I'm not really worried about losing code. If I had to do it again, it would improve immeasurably, and take me a fraction of the time. I might also gain a new insight, understand something a bit better, or completely restructure things, so they are elegant and simple.
There will be little notes, half-finished graphic design projects, other people's example work they gave me on a USB stick... they'll be gone. One day soon, I'm going to say to myself "I know what I can use here" and I won't have it. No biggie. I am going to start taking more regular backups from now on though.
I also have a clean slate in terms of where I go from here. A contact thinks I can get Undercover Manic Depressive published in serial form, which means I'd be a paid author... how cool is that?
Self-publishing in digital form is cool 'n' all and I did it as an experiment to see how hard it was. It took me 5 or 6 hours to write 12,000 words, sign up with Amazon, upload, create a cover... and that was it! My incomplete book with terrible formatting and zero editing is published and can be bought for $3. I don't think it's going to compare to actually seeing a book I wrote on bookshelves, if it happens.
Cashflow is a disaster... paying rent left me with £40 and my company probably can't afford to pay salaries at the moment. My salary of £676 is about 70% of my rent, but I needed a new laptop, and at least this way I can keep writing on a half-decent machine with a familiar keyboard.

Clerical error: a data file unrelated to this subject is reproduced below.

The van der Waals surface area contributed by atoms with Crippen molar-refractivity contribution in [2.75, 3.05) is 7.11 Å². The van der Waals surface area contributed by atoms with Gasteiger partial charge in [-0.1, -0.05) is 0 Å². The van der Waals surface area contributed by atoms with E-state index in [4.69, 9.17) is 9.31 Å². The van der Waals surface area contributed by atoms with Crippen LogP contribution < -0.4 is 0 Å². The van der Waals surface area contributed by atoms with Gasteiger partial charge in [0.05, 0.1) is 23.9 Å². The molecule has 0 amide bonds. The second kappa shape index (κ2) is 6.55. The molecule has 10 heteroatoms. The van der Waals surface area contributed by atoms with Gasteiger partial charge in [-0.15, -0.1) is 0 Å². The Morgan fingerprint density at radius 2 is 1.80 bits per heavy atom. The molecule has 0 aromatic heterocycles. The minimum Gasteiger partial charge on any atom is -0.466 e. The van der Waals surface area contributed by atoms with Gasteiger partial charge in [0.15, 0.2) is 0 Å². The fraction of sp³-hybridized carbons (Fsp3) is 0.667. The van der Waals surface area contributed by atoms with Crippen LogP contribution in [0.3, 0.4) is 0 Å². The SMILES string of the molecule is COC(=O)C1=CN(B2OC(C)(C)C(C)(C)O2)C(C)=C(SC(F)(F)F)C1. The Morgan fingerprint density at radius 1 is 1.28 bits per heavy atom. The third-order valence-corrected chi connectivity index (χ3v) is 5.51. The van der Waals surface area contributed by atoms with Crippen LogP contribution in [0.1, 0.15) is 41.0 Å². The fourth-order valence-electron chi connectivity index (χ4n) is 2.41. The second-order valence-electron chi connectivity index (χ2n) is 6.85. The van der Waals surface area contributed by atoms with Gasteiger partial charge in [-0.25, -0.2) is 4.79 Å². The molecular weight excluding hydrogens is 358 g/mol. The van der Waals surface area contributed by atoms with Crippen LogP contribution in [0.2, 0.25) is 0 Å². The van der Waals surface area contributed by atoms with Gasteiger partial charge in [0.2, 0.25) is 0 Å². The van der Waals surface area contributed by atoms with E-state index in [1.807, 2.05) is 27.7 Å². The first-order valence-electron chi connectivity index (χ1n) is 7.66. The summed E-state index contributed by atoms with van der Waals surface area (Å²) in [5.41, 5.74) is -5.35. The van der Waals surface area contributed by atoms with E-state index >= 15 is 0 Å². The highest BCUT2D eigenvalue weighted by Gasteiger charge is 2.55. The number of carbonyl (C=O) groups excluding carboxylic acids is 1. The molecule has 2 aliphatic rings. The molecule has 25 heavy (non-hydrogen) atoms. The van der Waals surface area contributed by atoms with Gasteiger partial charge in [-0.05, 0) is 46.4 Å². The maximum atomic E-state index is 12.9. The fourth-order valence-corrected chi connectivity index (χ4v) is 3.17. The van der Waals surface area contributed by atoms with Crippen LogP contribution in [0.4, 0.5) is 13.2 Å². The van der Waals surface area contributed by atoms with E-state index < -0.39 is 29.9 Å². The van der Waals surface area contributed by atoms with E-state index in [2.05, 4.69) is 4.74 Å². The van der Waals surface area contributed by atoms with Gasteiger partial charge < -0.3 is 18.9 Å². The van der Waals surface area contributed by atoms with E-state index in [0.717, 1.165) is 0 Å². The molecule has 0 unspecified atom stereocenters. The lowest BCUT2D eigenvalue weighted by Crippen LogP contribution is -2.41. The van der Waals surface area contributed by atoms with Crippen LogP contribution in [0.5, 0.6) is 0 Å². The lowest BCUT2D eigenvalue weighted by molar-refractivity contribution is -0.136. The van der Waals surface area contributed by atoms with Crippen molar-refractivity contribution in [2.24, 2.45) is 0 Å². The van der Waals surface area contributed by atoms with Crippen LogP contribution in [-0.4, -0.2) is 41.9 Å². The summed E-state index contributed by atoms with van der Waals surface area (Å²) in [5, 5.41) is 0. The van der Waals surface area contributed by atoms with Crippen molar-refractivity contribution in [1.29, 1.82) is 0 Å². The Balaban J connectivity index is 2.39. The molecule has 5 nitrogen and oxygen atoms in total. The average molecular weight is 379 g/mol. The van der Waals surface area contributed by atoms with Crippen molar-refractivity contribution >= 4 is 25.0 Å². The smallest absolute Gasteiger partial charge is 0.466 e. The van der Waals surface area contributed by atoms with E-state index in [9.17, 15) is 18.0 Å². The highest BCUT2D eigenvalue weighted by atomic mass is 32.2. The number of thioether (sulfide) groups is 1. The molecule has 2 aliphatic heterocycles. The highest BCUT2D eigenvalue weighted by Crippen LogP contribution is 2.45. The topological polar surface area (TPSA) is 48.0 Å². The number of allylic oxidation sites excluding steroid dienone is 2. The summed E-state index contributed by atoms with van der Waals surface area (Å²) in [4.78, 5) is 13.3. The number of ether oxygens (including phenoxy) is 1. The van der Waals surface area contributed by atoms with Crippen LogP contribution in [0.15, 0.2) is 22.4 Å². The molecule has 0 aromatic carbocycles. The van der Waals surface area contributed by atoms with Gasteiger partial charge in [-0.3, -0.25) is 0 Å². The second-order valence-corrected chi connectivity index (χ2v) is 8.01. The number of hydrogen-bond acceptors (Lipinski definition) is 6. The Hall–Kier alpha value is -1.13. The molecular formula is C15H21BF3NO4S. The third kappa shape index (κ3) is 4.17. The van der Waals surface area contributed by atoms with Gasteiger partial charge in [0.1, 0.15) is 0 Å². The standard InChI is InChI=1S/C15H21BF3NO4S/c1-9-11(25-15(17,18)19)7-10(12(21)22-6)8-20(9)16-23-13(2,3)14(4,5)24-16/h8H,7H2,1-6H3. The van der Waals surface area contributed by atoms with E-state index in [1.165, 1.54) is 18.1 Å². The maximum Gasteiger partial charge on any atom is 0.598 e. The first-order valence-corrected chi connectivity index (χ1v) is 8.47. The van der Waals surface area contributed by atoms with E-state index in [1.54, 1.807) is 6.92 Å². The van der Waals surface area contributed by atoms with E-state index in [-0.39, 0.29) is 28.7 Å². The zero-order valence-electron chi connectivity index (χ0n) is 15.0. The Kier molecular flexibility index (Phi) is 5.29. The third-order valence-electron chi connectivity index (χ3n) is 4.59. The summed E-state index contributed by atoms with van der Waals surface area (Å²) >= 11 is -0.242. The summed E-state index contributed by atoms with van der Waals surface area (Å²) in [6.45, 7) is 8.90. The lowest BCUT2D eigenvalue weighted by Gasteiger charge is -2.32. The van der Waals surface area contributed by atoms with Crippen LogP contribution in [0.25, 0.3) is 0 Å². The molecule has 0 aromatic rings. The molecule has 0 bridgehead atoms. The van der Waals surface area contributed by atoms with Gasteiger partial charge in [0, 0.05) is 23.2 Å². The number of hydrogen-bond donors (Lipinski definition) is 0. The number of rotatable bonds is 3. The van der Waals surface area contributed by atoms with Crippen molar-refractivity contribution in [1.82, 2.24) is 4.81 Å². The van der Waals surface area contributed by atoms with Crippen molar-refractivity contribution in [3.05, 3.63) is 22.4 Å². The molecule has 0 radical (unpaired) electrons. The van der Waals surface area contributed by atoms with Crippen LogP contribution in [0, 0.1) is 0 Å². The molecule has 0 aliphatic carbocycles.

Yes, it seems ridiculous to risk eviction and bankruptcy, to sit by the River Thames, writing, on a brand new laptop. Do you know how long I've been out of full-time work, in total, since my 17th birthday? It's less than 2 years. So, any of you who went to Uni or had a couple of gap yahs can get off your high horse. I genuinely did earn this. Sadly, it was my ex who nicked the profits and my parents who've had to reach into their pockets and give me just enough to do nothing except be stressed and not able to reach escape velocity.
Getting up to go to a job that feels like it conflicts with my values, ethics or has simply reached the point where I'm sick of the lack of passion and expertise, gave me a 'direct debit' life where everything got paid on time every month, and I never had to borrow any money. In fact, I had tens of thousands of savings, and spent tens of thousands more on the poison dwarf (ex) and it was killing my soul. I feel I have died a thousand deaths and I fear not one more.
Yes, it's upsetting that this disruption means missing out on time with friends, my sister, my niece and maybe my mum. People might think it's selfish, immature, irresponsible... those certainly weren't adjectives that were being applied to me when I skipped University, and missed out on all those sweet girls, drunken nights, reading books, writing and just thinking and being challenged by something different every day.
If you want to know about deferred gratification, ask me.
This is the kind of stuff there's no space or time for in Canary Wharf or The City. I needed to stop and smell the roses, and we ask so much of our children with homework and good grades to get into a good Uni to get a good job etc. etc. that there are some people who just don't know how to say "I feel I'm not getting what I need in life to stay alive, but I have never had chance to explore what that is".